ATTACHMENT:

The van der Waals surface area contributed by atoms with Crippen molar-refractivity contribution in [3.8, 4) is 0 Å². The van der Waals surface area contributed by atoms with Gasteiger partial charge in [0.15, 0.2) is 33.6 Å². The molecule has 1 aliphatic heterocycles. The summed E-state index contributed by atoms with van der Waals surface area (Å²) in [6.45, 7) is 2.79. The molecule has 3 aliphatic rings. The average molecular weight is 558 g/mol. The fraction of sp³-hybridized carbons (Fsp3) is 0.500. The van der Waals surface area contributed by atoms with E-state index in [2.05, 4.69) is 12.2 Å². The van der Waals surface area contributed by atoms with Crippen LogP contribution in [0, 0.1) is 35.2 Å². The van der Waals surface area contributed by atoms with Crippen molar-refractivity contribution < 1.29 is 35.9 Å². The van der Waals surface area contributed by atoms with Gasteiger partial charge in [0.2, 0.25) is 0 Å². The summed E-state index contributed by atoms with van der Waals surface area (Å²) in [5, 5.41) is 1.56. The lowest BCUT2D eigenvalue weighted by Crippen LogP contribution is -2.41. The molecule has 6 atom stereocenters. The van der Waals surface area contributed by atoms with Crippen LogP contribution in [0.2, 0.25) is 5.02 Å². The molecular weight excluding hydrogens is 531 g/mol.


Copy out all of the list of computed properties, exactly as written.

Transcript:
The van der Waals surface area contributed by atoms with Crippen molar-refractivity contribution in [3.8, 4) is 0 Å². The van der Waals surface area contributed by atoms with Gasteiger partial charge in [0.15, 0.2) is 33.6 Å². The molecule has 1 aliphatic heterocycles. The summed E-state index contributed by atoms with van der Waals surface area (Å²) in [6.45, 7) is 2.79. The molecule has 3 aliphatic rings. The average molecular weight is 558 g/mol. The fraction of sp³-hybridized carbons (Fsp3) is 0.500. The van der Waals surface area contributed by atoms with E-state index in [2.05, 4.69) is 12.2 Å². The van der Waals surface area contributed by atoms with Crippen LogP contribution in [0, 0.1) is 35.2 Å². The van der Waals surface area contributed by atoms with Crippen molar-refractivity contribution < 1.29 is 35.9 Å². The van der Waals surface area contributed by atoms with Gasteiger partial charge in [0.2, 0.25) is 0 Å². The summed E-state index contributed by atoms with van der Waals surface area (Å²) in [5, 5.41) is 1.56. The lowest BCUT2D eigenvalue weighted by Crippen LogP contribution is -2.41. The molecule has 6 atom stereocenters. The van der Waals surface area contributed by atoms with Crippen LogP contribution in [0.2, 0.25) is 5.02 Å². The molecular weight excluding hydrogens is 531 g/mol.